But… if that were the whole message of the gospel, we’d still be in trouble. See… We don’t have the power to repent and change our lives! Not on our own.

I went to the Holy Land back in 2011. During the first leg of the trip, we stayed in Tiberias, which is on the Sea of Galilee. There was a sign in the front lobby that said that the hotel featured something called “Sabbath elevators.” I had no idea what Sabbath elevators were. But I found out at sundown on Friday. I was on the sixth floor of the hotel, and I wanted to go down to the lobby. I pushed the call button on the elevator and after a long wait, the elevator doors finally opened. No one was in the elevator. I pressed the button marked “1.” The doors closed, and then the elevator stopped at the fifth floor—even though I hadn’t pushed that button. And there was no one there waiting for it. Then the elevator stopped at the fourth floor. No one was there. Then the third floor. No one was there. “What’s going on?” I thought.

Then I figured out what “Sabbath elevators” are. If you are an orthodox Jew, and it’s the Sabbath, even pushing an elevator button is considered illegal “work.” Sabbath elevators enable people to ride the elevator without having to do “work.” You might have to wait a long time, but if you’re patient you’ll eventually get where you need to go.

Think about that for a moment. How can you have peace in your life if you sin against God by pushing a button at the wrong time? That seems so harsh, so unforgiving! And yet, even if we don’t believe that pushing an elevator button breaks God’s law, the truth is, it’s no less impossible for the rest of us to keep God’s law than it is for these well-meaning orthodox Jews: The Bible tells us that we’re all in the same boat. Jesus tells us later in Matthew’s gospel that “until heaven and earth disappear, not the smallest letter, not the least stroke of a pen, will by any means disappear from the Law until everything is accomplished.”[5] His half-brother James tells us that “whoever keeps the whole law and yet stumbles at just one point is guilty of breaking all of it.”[6]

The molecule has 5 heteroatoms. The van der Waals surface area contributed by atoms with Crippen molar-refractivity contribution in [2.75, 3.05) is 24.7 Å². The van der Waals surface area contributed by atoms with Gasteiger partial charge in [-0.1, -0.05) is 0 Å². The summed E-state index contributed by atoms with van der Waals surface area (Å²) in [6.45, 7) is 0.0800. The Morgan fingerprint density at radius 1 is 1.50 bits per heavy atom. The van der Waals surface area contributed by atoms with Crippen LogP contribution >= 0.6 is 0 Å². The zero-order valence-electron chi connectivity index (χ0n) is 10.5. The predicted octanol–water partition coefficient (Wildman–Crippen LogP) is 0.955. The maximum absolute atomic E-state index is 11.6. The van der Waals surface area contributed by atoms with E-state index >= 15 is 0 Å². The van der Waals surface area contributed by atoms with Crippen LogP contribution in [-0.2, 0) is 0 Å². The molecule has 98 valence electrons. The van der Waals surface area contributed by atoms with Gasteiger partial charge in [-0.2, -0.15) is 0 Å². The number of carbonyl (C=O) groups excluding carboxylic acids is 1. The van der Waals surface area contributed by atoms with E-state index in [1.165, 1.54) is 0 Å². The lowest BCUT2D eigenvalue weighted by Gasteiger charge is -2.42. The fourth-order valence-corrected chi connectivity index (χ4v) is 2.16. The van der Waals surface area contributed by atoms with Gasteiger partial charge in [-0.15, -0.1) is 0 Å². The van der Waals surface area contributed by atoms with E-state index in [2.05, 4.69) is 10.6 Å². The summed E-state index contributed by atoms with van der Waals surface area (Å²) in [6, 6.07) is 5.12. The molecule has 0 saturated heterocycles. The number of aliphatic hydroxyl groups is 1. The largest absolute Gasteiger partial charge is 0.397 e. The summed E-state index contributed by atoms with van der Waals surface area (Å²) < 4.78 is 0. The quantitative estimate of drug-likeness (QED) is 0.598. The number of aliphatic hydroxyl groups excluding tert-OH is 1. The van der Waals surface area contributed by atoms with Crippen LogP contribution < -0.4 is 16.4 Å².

So you see, we’re all in trouble. But God’s law does more than just tell us we’re in trouble: Paul says in Romans, “The law was brought in so that the trespass might increase.”[7] In other words, God gave us the law “so that all people could see how sinful they were.”[8] And once we understand that, the law does one more thing: It’s what we see John doing in verse 11: “I baptize you with water for repentance, but he who is coming after me is mightier than I, whose sandals I am not worthy to carry.” John—like the law itself—is pointing us to our Savior, Jesus Christ.

See, we need more than the law or else we’re in trouble: we need mercy and grace and forgiveness. And that’s exactly what we see in today’s scripture. In John the Baptist’s message, which is also the message of most of the Old Testament, we have the first half of gospel, but in today’s scripture, we have the rest of the gospel.

A few weeks ago, Sports Illustrated had Michael Phelps on its cover—again. The magazine was highlighting the year’s biggest sports stories, one of which was the four additional gold medals that Phelps won in Rio at the Olympics. Phelps is by far the winningest Olympian in history: he’s won 28 medals, 23 of which are gold. Phenomenal. So he’s on the cover, wearing all 23 of his gold medals at one time—together they weigh over 18 lbs.

Now suppose the photographer showed up to take a picture of Michael Phelps wearing all these medals for the Sports Illustrated cover. And suppose Phelps said to him, “You know what? I want to give all my medals to you. In fact I won them for you. They belong to you now. They’re yours to keep. I want you to put them on, and I’ll take a picture of you. And you’re going to be on the cover of the magazine.”